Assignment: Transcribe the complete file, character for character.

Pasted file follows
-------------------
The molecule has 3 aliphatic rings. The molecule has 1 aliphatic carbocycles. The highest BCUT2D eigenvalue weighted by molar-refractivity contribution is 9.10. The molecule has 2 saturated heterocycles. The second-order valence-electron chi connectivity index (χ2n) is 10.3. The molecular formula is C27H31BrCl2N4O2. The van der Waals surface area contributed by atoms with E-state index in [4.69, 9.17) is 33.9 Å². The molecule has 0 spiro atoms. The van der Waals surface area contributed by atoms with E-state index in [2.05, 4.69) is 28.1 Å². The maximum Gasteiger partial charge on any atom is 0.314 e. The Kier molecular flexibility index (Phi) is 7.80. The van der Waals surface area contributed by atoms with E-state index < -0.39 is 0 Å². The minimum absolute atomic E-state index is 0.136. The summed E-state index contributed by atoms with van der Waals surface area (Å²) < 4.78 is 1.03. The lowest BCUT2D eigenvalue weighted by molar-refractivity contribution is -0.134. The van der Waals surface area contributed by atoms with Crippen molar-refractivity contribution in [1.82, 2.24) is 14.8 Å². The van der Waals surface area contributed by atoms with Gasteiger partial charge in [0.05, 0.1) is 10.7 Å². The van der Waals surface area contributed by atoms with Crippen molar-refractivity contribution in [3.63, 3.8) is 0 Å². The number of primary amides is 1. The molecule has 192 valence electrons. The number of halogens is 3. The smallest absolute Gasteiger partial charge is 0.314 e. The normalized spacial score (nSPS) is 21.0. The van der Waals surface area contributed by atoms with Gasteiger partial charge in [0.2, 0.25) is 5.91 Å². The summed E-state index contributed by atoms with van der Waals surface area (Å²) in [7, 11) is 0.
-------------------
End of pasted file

The molecule has 3 aliphatic rings. The molecule has 1 aliphatic carbocycles. The highest BCUT2D eigenvalue weighted by molar-refractivity contribution is 9.10. The molecule has 2 saturated heterocycles. The second-order valence-electron chi connectivity index (χ2n) is 10.3. The molecular formula is C27H31BrCl2N4O2. The van der Waals surface area contributed by atoms with E-state index in [4.69, 9.17) is 33.9 Å². The molecule has 0 spiro atoms. The van der Waals surface area contributed by atoms with E-state index in [2.05, 4.69) is 28.1 Å². The maximum Gasteiger partial charge on any atom is 0.314 e. The Kier molecular flexibility index (Phi) is 7.80. The van der Waals surface area contributed by atoms with E-state index < -0.39 is 0 Å². The minimum absolute atomic E-state index is 0.136. The summed E-state index contributed by atoms with van der Waals surface area (Å²) < 4.78 is 1.03. The lowest BCUT2D eigenvalue weighted by molar-refractivity contribution is -0.134. The van der Waals surface area contributed by atoms with Crippen molar-refractivity contribution in [1.82, 2.24) is 14.8 Å². The van der Waals surface area contributed by atoms with Gasteiger partial charge in [0.05, 0.1) is 10.7 Å². The van der Waals surface area contributed by atoms with Crippen molar-refractivity contribution in [3.63, 3.8) is 0 Å². The number of primary amides is 1. The molecule has 192 valence electrons. The number of halogens is 3. The smallest absolute Gasteiger partial charge is 0.314 e. The normalized spacial score (nSPS) is 21.0. The van der Waals surface area contributed by atoms with Gasteiger partial charge in [0.2, 0.25) is 5.91 Å². The summed E-state index contributed by atoms with van der Waals surface area (Å²) in [7, 11) is 0.